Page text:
Sunday, November 9, 2014

Lost Keys Under Street Lamp Part II – Dermal Exposure

Chris Packham is a colleague from the UK who I met many years ago over there.  For as long as I have known him, and I am sure before that,  he has worked tirelessly trying to raise awareness of dermal exposure as an important source of risk to workers.  He is presenting a talk on the subject at a regional British Occupational Health Society (BOHS) meeting on November 18th and he has graciously allowed me to publish that talk in this blog afterwards.   

Before then he sent me an email which I am reproducing below on the general subject in which, I believe, he makes some very good points.

I continue to be frustrated at the apparent insistence by hygienists on concentrating on inhalation exposure and ignoring skin exposure, particularly when statistics show otherwise.
“Both the number of cases and the rate of skin diseases in the U.S. exceed recordable respiratory illnesses.

In 2006, 41,400 recordable skin diseases were reported by the Bureau of Labor Statistics at a rate of 4.5 injuries per 10,000 employees, compared to 17,700 respiratory illnesses with a rate of 1.9 illnesses per 10,000 employees.” - OSHA Technical Manual, Section II, Chapter 2
“Occupational skin diseases are among the three most frequent groups of occupational diseases. ... However, occupational skin diseases have attracted relatively little attention in the global and national agendas for prevention of occupational and work-related diseases. – World Health Organisation Global Workshop, Geneva, February, 2011
At a skin conference in Amsterdam in 2013 German statistics were presented showing that occupational skin disease represented 35% of all recognised cases of occupational ill health!

And that is just skin disease, ignoring the contribution that skin uptake  makes to systemic toxic effects.

Is it because hygienists believe that they can measure inhalation exposure and confirm compliance with the exposure limits?  As this is not possible with skin they do not feel comfortable with skin exposure assessments? Perhaps they should consider what Einstein once said: “Not everything that can be measured counts, and not everything that counts can be measured”!
My take on this is that while it is certainly more difficult to measure or estimate dermal exposure (compared to inhalation), I believe that some attempt at quantification of dermal exposure is possible.  Dermal penetration modeling, which has been around for some time, is one way of getting a handle on dermal skin exposure potential.    Wil tenBerge has been a pioneer in putting together and sharing useful tools for the assessment of dermal exposure from skin contact with liquids and from skin contact with airborne vapors.   The latest has been his collaboration with Danial Drolet and Rosalie Tibaldi to fashion IH SkinPerm  (see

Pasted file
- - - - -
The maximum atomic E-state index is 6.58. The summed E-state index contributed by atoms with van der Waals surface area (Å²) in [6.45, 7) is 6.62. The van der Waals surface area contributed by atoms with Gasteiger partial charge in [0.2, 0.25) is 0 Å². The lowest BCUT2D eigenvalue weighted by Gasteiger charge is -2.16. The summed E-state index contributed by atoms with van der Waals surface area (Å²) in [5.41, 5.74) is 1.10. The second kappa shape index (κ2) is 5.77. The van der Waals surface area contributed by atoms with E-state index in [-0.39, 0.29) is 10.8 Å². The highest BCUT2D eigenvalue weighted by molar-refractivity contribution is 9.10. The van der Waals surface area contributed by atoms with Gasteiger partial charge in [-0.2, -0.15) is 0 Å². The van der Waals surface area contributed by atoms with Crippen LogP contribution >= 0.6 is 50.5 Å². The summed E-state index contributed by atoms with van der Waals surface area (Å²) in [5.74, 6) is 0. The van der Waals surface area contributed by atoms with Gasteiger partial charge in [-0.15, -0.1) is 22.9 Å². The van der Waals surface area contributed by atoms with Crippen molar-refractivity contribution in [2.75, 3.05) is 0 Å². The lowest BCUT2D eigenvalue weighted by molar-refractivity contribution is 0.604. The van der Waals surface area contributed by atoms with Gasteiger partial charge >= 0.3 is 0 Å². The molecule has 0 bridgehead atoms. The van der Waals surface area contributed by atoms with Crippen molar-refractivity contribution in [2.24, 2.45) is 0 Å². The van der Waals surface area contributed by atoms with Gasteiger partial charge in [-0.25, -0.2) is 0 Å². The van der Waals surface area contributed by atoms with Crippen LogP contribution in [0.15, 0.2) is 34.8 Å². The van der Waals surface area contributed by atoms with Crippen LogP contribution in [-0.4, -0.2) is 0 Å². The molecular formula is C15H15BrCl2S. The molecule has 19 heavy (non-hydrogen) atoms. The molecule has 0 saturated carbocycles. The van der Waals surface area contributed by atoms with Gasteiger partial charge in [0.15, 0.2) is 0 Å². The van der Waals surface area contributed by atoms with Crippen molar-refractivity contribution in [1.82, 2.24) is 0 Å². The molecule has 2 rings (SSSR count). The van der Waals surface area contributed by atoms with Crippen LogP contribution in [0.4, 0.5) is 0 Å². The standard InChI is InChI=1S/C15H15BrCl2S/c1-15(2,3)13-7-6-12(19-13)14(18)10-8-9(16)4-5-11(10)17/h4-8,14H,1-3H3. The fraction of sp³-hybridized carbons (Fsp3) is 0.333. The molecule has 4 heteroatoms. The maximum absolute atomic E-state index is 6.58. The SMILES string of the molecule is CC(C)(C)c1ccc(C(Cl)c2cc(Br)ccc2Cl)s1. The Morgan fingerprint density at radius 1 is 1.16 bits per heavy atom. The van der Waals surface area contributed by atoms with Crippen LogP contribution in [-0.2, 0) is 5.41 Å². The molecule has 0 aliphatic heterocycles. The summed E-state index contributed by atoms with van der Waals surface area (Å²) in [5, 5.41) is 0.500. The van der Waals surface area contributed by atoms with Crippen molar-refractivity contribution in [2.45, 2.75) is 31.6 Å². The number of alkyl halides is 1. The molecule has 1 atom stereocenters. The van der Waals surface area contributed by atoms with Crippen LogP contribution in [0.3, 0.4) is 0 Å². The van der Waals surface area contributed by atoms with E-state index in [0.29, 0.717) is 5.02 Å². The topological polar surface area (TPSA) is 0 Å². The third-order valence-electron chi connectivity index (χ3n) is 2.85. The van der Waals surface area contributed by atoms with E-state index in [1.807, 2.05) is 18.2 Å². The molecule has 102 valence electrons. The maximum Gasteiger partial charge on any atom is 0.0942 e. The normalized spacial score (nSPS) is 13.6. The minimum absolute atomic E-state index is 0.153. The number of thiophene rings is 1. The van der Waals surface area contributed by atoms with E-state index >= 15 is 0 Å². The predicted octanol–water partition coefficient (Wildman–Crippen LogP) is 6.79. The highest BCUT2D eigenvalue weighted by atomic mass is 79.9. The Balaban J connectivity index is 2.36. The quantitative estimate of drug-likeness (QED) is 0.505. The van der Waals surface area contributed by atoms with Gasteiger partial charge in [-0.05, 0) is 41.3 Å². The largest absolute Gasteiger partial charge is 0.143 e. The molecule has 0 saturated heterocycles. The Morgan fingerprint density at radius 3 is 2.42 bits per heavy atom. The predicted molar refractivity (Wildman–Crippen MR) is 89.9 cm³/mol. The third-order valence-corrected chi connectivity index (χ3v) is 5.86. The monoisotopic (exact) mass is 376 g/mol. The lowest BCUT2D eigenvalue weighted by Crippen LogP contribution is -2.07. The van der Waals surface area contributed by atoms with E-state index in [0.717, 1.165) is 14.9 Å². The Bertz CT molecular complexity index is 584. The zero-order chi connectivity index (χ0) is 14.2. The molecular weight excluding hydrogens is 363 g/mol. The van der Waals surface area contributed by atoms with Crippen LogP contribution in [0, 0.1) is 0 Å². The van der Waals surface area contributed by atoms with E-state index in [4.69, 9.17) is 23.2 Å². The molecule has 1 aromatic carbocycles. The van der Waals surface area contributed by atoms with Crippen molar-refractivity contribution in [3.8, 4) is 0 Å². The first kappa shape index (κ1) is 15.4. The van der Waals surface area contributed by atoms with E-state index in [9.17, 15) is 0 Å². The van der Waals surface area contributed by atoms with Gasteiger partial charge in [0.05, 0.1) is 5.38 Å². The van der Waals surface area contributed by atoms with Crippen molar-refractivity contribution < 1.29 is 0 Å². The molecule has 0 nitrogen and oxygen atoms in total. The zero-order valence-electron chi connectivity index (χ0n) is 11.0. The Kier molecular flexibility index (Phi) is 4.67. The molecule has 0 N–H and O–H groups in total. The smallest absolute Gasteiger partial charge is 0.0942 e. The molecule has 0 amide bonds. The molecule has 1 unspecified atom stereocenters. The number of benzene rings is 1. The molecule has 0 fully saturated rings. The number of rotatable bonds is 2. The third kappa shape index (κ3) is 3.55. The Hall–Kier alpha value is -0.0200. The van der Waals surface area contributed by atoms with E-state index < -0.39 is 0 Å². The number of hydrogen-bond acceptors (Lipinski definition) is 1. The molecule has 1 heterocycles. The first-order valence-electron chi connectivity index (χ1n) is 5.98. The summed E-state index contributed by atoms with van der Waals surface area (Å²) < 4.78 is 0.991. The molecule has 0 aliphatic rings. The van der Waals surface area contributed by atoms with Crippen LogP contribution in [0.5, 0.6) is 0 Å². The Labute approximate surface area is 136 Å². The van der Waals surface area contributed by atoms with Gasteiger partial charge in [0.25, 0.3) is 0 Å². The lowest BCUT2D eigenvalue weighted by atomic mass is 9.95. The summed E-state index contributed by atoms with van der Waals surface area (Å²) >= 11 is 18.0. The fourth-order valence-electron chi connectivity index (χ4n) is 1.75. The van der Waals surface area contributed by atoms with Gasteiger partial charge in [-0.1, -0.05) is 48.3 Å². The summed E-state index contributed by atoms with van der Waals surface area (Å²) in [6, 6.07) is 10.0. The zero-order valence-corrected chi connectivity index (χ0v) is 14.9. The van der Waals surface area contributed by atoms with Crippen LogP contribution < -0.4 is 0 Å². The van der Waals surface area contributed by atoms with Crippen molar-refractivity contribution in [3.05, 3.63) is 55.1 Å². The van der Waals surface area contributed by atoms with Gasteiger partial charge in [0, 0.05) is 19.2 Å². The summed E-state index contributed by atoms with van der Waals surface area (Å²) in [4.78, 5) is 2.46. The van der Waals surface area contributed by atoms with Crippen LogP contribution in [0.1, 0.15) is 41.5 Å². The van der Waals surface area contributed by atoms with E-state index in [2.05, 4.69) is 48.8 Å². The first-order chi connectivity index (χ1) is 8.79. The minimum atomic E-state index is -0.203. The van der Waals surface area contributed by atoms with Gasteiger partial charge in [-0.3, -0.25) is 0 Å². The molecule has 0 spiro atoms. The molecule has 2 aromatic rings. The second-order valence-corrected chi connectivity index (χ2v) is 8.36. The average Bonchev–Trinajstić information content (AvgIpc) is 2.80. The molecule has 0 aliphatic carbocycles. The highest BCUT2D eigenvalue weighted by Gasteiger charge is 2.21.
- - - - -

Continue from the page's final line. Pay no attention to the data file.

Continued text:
Dr. ten Berges previous work on this subject has been freely available for many years on his web site:

Theses tools allow for the estimation (albeit currently unrefined) of how much of a dermally available substance might be absorbed into the body.   A previous blog here highlights the work of Dr. Deborah Lander in evaluating the uncertainty around these models.   Check it out at as the July 7 2014 blog:   Dr. Langer reports  “ that 27% of the model predictions were within a factor of 2,  73% where within a factor of 10 and all of them were within a factor of 30 fold. “  Clearly, 30 is a relatively large factor but my sense is that it can be significantly, if not dramatically, brought down by future experimental data  sets in which the consistency of the quality of the experimental data are carefully monitored and assured.  

The point of all this is that some quantification of dermal exposure is possible today given the details of the exposed skin area and duration of exposure.   If we are dealing with systemic toxic effect then we can estimate systemic dose.   Inhalation OELs can be converted to dermal OELs to make the comparison. If we are dealing with irritation or Type IV contact allergy as the primary response of concern then we are focused on determining the worst case amount per cm2 of exposure.  In my previous work we establish working mg/cm2/day exposure limits for contact allergens.  Thus, both primary types of dermal exposure are subject to quantitative estimates.  We should not fail to look for our “lost keys” in this area that is not “under the street lamp” of inhalation exposure assessment.

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